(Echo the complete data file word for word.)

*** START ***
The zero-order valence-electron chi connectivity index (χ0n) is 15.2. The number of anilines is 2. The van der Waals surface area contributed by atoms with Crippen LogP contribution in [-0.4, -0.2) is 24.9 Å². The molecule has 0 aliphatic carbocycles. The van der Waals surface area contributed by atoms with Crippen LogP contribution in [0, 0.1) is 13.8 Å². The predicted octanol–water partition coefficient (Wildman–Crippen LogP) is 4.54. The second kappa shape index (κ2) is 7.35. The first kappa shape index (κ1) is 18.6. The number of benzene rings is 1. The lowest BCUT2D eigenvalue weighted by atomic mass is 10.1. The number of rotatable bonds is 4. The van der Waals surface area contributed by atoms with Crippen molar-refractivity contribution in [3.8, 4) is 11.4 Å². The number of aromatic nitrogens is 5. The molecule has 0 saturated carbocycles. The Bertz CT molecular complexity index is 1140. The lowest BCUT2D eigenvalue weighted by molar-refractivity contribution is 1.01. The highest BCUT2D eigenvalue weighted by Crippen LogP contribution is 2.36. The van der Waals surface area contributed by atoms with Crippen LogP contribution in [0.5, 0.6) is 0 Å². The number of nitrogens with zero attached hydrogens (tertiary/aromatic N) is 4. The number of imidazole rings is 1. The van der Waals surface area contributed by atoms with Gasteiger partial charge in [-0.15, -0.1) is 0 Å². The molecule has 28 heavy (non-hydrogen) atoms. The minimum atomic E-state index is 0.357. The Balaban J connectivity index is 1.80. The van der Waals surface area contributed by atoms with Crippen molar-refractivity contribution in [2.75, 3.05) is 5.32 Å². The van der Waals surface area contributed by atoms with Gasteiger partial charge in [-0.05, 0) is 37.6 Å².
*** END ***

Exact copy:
The zero-order valence-electron chi connectivity index (χ0n) is 15.2. The number of anilines is 2. The van der Waals surface area contributed by atoms with Crippen LogP contribution in [-0.4, -0.2) is 24.9 Å². The molecule has 0 aliphatic carbocycles. The van der Waals surface area contributed by atoms with Crippen LogP contribution in [0, 0.1) is 13.8 Å². The predicted octanol–water partition coefficient (Wildman–Crippen LogP) is 4.54. The second kappa shape index (κ2) is 7.35. The first kappa shape index (κ1) is 18.6. The number of benzene rings is 1. The lowest BCUT2D eigenvalue weighted by atomic mass is 10.1. The number of rotatable bonds is 4. The van der Waals surface area contributed by atoms with Crippen molar-refractivity contribution in [3.8, 4) is 11.4 Å². The number of aromatic nitrogens is 5. The molecule has 0 saturated carbocycles. The Bertz CT molecular complexity index is 1140. The lowest BCUT2D eigenvalue weighted by molar-refractivity contribution is 1.01. The highest BCUT2D eigenvalue weighted by Crippen LogP contribution is 2.36. The van der Waals surface area contributed by atoms with Crippen LogP contribution in [0.5, 0.6) is 0 Å². The number of nitrogens with zero attached hydrogens (tertiary/aromatic N) is 4. The number of imidazole rings is 1. The van der Waals surface area contributed by atoms with Gasteiger partial charge in [-0.15, -0.1) is 0 Å². The molecule has 28 heavy (non-hydrogen) atoms. The minimum atomic E-state index is 0.357. The Balaban J connectivity index is 1.80. The van der Waals surface area contributed by atoms with Crippen molar-refractivity contribution in [2.75, 3.05) is 5.32 Å². The van der Waals surface area contributed by atoms with Gasteiger partial charge in [-0.05, 0) is 37.6 Å².